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The Sangamo FrontierHistory and Archaeology in the Shadow of Lincoln$
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Robert Mazrim

Print publication date: 2006

Print ISBN-13: 9780226514246

Published to Chicago Scholarship Online: March 2013

DOI: 10.7208/chicago/9780226514239.001.0001

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Under the House, Behind the House

Under the House, Behind the House

Chapter:
(p.87) Chapter Six Under the House, Behind the House
Source:
The Sangamo Frontier
Publisher:
University of Chicago Press
DOI:10.7208/chicago/9780226514239.003.0007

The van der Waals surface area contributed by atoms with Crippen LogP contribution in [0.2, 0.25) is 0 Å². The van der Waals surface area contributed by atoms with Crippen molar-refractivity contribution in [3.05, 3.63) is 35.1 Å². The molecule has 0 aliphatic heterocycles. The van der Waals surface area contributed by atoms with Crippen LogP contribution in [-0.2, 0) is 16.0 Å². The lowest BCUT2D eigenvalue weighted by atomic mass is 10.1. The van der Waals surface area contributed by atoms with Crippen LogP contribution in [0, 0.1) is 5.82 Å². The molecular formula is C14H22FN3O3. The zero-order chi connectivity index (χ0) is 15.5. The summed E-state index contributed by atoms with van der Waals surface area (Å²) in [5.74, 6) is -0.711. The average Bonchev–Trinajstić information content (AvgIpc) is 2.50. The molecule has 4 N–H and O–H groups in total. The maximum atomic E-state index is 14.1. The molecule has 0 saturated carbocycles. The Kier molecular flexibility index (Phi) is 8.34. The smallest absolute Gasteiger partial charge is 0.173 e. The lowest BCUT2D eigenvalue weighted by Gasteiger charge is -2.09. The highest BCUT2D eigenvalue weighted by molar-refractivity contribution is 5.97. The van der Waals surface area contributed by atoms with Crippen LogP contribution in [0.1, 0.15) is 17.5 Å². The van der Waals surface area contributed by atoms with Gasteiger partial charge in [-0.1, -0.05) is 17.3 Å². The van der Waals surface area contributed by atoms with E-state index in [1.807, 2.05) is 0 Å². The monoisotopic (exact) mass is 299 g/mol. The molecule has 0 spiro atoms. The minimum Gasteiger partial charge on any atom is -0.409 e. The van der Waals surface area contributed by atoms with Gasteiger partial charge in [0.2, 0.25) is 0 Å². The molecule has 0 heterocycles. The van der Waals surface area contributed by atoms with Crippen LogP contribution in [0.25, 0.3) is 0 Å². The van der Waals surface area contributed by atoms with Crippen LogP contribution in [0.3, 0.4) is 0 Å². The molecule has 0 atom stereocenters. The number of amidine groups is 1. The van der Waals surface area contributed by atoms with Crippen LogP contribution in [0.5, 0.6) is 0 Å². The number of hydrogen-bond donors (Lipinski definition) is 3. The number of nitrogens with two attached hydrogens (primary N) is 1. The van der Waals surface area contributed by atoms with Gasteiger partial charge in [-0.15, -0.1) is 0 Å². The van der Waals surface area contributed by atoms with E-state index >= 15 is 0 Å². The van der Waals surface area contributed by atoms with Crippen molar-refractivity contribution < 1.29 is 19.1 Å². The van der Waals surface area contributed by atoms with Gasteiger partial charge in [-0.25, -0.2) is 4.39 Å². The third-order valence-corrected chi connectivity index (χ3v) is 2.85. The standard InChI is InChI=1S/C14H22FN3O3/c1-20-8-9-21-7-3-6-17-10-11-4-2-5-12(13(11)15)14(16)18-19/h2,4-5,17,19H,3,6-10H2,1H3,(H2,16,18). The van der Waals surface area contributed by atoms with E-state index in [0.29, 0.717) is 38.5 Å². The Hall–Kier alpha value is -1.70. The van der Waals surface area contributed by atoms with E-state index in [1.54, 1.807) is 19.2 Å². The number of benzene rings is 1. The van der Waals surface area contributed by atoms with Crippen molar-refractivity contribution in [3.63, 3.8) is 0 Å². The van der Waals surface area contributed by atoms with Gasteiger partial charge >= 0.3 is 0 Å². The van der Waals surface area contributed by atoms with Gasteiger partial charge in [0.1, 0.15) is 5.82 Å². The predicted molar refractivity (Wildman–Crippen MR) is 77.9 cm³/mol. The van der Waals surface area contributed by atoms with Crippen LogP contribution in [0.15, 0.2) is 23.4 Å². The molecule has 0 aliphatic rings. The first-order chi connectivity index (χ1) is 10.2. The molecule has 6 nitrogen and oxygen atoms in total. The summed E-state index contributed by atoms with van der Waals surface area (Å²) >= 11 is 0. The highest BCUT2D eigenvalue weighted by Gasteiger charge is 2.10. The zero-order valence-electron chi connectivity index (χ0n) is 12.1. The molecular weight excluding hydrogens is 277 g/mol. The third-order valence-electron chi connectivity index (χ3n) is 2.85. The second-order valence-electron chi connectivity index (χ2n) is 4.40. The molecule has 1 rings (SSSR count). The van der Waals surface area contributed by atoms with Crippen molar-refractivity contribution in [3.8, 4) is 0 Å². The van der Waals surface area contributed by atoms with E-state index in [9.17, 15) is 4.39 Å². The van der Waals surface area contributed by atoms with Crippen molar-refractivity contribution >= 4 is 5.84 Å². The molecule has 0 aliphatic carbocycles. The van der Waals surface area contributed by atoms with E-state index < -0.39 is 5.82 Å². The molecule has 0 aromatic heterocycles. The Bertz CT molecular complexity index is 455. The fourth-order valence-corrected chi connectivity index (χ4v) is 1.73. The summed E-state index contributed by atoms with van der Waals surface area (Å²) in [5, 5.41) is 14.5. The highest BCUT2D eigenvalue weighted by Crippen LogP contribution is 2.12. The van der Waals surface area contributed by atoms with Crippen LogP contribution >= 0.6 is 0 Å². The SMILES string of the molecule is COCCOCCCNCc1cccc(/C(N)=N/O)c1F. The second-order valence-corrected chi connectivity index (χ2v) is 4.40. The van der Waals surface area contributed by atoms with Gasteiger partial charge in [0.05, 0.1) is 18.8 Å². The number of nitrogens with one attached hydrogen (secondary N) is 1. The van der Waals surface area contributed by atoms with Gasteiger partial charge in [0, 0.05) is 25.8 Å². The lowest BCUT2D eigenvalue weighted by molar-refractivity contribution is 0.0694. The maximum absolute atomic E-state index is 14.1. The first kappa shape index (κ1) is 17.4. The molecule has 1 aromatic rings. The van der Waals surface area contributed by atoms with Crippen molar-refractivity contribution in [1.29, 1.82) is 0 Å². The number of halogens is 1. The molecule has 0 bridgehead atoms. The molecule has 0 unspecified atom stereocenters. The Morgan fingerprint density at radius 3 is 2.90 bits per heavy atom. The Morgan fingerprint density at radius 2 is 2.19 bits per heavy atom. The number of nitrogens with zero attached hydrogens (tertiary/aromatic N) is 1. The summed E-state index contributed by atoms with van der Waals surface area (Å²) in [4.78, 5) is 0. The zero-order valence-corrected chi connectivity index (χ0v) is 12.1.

The cellar feature is at the heart of the site of a frontier farmstead. These are the bellies of the log houses. However, the use of the term cellar is somewhat misleading, as frontier-era cellars were often only three feet deep and four feet wide—kind of like a refrigerator on its side, which is what they really were. The purpose of such cellars was to store and keep cool small amounts of foods kept in barrels, crockery pots, or sacks. If they were positioned away from the edge of the building and partitioned from the rest of the crawlspace below the house, such pits would have offered a secure, dry place to keep food. Complimenting the subfloor pit cellar was the exterior crop storage facility, which was usually located behind or near the house. These pits were precursors to the more modern root or storm cellar that became familiar in rural backyards during the early twentieth century.

Keywords:   frontier farmstead, cellar, crawlspace, subfloor pit cellar, storm cellar, crop storage

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